Protein found in insect blood that helps power pests' immune responses
Tuesday, Oct. 14, 2014
MANHATTAN — Pest insects may be sickened to learn to that researchers at Kansas State University have discovered a genetic mechanism that helps compromise their immune system.
Michael Kanost, university distinguished professor of biochemistry and molecular biophysics, led a study by Kansas State University researchers that looked at how protein molecules in the blood of insects function in insects' immune system. Insects use proteins that bind to the surface of pathogens to detect infections in their body.
"For example, when a mosquito transmits a pathogen like malaria, the parasite that causes the disease spends part of its life in the mosquito's blood," Kanost said. "It is often recognized by a genetic mechanism in the mosquito's immune system, which kills the parasite. This process is important in fully understanding how insects transmit diseases and how their immune system interacts with the pathogens they are transmitting so that we can disrupt it."
Researchers studied a protein called beta-1,3-glucan recognition protein, or GRP, from the blood of a caterpillar. They found that the GRP protein binds to a carbohydrate present in the cell wall of fungi known as beta-1,3-glucan. The GRP molecules bound to this carbohydrate, then assemble to form a larger complex of proteins. This protein complex on the surface of the pathogen may form a platform for attracting and activating other proteins from the blood, triggering immune responses that help kill pathogens in an insect's blood.
The findings may lead to new ways to control disease transmission from insects to humans and animals, as well as new methods for biocontrol of agricultural insect pests. It also sheds new light on how immune systems in organisms have evolved.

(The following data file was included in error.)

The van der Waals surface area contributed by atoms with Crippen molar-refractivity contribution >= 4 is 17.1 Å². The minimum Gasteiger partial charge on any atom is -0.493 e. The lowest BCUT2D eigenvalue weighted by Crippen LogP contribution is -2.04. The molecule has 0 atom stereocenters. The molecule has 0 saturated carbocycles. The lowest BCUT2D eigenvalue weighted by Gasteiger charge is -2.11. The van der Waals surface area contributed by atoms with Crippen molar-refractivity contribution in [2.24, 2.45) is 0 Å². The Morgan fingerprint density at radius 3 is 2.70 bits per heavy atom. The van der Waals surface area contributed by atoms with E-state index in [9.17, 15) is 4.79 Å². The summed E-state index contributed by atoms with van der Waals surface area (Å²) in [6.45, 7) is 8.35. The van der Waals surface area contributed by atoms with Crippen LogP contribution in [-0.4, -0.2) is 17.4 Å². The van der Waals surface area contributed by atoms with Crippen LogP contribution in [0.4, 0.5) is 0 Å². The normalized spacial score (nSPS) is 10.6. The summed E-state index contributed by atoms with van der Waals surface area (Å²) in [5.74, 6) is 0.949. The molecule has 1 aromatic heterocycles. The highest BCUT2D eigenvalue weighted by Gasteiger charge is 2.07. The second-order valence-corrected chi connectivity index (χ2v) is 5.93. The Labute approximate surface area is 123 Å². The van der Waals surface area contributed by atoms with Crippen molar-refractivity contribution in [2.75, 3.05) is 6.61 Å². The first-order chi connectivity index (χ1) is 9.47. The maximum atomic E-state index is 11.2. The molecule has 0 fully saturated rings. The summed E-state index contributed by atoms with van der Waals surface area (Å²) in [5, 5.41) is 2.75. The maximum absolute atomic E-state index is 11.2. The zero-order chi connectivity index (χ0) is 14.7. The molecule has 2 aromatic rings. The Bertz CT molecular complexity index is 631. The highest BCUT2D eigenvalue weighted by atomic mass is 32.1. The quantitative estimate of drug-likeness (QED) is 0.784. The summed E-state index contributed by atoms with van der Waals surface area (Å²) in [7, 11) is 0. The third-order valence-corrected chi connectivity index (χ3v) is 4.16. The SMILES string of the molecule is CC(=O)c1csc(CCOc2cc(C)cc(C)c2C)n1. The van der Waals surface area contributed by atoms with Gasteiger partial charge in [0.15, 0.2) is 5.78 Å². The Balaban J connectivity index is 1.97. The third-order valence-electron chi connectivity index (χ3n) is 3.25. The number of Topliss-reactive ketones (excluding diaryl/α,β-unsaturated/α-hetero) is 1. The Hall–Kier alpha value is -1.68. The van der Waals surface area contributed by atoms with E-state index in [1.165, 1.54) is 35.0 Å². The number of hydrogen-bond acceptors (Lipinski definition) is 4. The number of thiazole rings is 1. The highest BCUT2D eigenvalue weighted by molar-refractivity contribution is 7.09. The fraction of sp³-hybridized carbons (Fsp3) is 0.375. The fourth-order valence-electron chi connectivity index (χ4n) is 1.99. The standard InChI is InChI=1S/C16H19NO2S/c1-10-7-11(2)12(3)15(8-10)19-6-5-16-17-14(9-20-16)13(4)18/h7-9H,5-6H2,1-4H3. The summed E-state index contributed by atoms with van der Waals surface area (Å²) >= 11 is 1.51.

The study, "Self-association of an Insect Beta-1,3-Glucan Recognition Protein Upon Binding Laminarin Stimulates Prophenoloxidase Activation as an Innate Immune Response," was recently published in the Journal of Biological Chemistry.
The research team included Daisuke Takahashi, research associate, who conducted a majority of the experiments in Kanost's lab; Ramaswamy Krishnamoorthi, associate professor of biochemistry and bimolecular physics; Huaien Dai, a doctoral graduate; and former faculty member Yasuaki Hiromasa.
The team's study revolved around the tobacco hornworm. The insect's immune system has been studied by Kanost and others for more than 30 years.
Building on the decades of research on the tobacco hornworm's immune system, researchers concentrated on particular molecules in the blood that form pathways in which one molecule activates another molecule, leading to production of chemicals that kill pathogens.
Researchers used a variety of biochemical and biophysical experiments to understand how the protein molecules assemble on the surface of the pathogen. They found that clusters of five GRP protein molecules bind to a polysaccharide, a type of carbohydrate — beta-1,3-glucan in this case — along a larger carbohydrate molecule that makes a cell wall. Their work identified the spatial orientation of the GRP proteins in the cluster and showed that the protein-carbohydrate complexes stimulate an immune response in the caterpillar.
Understanding how the biochemical mechanism activates the immune system may enable scientists to disrupt the process, Kanost said. This could reduce insects' ability to transmit diseases to humans and animals.
It may also lead to new biocontrol of pest insects, as exploiting the mechanism could weaken and even turn off insects' immune system.
"There are fungal pathogens that are used to kill insect pests but that are harmless to humans," Kanost said. "If we understand how insect immune response fights off fungal infections, that might lead to better ways to use microbial control on the insects."
The National Institutes of Health funded the study.